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J Thorac Cardiovasc Surg. 2018 Jun;155(6):2683-2694.e1. doi: 10.1016/j.jtcvs.2017.11.073. Epub 2017 Dec 6.

Are minimum volume standards appropriate for lung and esophageal surgery?

Author information

1
Division of Thoracic Surgery, Department of Cardiothoracic Surgery, Weill Cornell Medicine, New York Presbyterian Hospital, New York, NY; New York-Presbyterian Brooklyn Methodist Hospital, New York, NY. Electronic address: swh9002@med.cornell.edu.
2
Department of Anesthesiology, Center for Perioperative Outcomes, Weill Cornell Medicine, New York, NY.
3
Department of Healthcare Policy and Research, Weill Cornell Medicine, New York Presbyterian Hospital, New York, NY.
4
Division of Thoracic Surgery, Department of Cardiothoracic Surgery, Weill Cornell Medicine, New York Presbyterian Hospital, New York, NY.

Abstract

BACKGROUND:

Several medical systems have adopted minimum volume standards for surgical procedures, including lung and esophageal resection. We sought to determine whether these proposed hospital cutoffs are associated with differences in outcomes.

METHODS:

Analyzing the State Inpatient Databases and Healthcare Cost and Utilization Project of the Agency for Healthcare Research and Quality, we evaluated all patients (aged ≥ 18 years) who underwent lobectomy/pneumonectomy or esophagectomy for cancer in California, Florida, and New York (2009-2011). Hospitals were defined as low volume for each procedure per proposed minimum volume standards by year: <40 lung resections and <20 esophagectomies. We compared demographic data and determined the incidence of complications and mortality between patients operated on at low- versus high-volume hospitals. Propensity matching (of demographic characteristics, income, payer, and comorbidities) was performed to balance the cohorts for analysis.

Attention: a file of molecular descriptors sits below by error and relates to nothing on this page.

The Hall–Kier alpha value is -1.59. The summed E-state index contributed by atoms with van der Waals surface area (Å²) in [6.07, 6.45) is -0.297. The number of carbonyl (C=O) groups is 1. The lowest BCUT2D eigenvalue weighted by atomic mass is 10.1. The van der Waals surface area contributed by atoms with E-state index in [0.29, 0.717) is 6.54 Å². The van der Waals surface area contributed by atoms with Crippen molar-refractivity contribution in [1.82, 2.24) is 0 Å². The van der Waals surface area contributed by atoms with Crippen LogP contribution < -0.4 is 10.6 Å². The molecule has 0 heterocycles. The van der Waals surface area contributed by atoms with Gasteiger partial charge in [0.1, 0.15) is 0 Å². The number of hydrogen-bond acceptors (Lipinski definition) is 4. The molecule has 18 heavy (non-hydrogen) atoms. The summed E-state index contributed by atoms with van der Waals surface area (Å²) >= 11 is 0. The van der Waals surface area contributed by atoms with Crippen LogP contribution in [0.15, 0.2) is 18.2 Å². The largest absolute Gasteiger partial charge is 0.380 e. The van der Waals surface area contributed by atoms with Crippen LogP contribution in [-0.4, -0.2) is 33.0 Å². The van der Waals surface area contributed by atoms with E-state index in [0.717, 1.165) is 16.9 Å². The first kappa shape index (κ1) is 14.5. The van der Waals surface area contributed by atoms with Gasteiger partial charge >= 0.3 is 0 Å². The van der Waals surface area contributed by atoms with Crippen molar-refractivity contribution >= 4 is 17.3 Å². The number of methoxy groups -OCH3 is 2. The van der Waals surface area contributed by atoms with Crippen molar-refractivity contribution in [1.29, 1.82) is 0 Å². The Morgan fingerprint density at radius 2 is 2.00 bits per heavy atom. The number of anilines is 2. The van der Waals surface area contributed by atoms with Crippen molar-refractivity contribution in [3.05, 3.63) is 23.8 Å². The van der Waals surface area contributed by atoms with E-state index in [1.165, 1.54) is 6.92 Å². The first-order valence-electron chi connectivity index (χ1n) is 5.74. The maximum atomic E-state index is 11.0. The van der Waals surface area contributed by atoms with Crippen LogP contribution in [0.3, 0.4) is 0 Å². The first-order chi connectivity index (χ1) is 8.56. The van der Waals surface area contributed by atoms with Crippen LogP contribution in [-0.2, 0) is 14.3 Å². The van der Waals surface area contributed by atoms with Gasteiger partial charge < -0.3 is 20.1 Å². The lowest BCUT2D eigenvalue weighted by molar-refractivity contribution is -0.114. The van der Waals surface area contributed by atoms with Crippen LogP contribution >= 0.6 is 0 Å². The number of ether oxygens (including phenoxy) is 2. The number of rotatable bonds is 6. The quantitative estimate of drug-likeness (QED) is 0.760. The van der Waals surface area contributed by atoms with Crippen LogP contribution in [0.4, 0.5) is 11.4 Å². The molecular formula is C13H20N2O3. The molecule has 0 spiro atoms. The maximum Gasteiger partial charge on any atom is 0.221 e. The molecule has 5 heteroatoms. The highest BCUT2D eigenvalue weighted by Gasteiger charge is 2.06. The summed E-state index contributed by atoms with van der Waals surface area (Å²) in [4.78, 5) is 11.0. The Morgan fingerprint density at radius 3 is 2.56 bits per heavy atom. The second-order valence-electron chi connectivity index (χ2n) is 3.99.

RESULTS:

During the time period, 20,138 patients underwent lobectomy/pneumonectomy of which 12,432 operations (61.7%) were performed at low-volume hospitals (n = 456) and 7706 operations were performed at high-volume hospitals (n = 48). Of 1324 patients undergoing esophagectomy, 1087 operations (82.1%) were performed at low-volume hospitals (n = 184), whereas only 237 operations were at high-volume hospitals (n = 6). After propensity matching (lung 1:1 and esophagus 2:1), no major differences were apparent for in-hospital mortality nor major complications for either lung or esophageal resection. Length of stay was longer in low-volume hospitals after lung resection (median 6 vs 5 days; P < .001), but not after esophageal resection.

DISCUSSION:

Although several groups have publicly called for minimum volume requirements for surgical procedures, the majority of patients undergo lung and esophageal resection at hospitals below the proposed cutoffs. The proposed standards for lung and esophageal resection are not associated with a difference in outcomes in this large administrative database. Efforts should be made to determine more meaningful minimum volume requirements and to determine whether such standards are appropriate.

KEYWORDS:

esophageal surgery; lung surgery; minimal volume standards; outcomes

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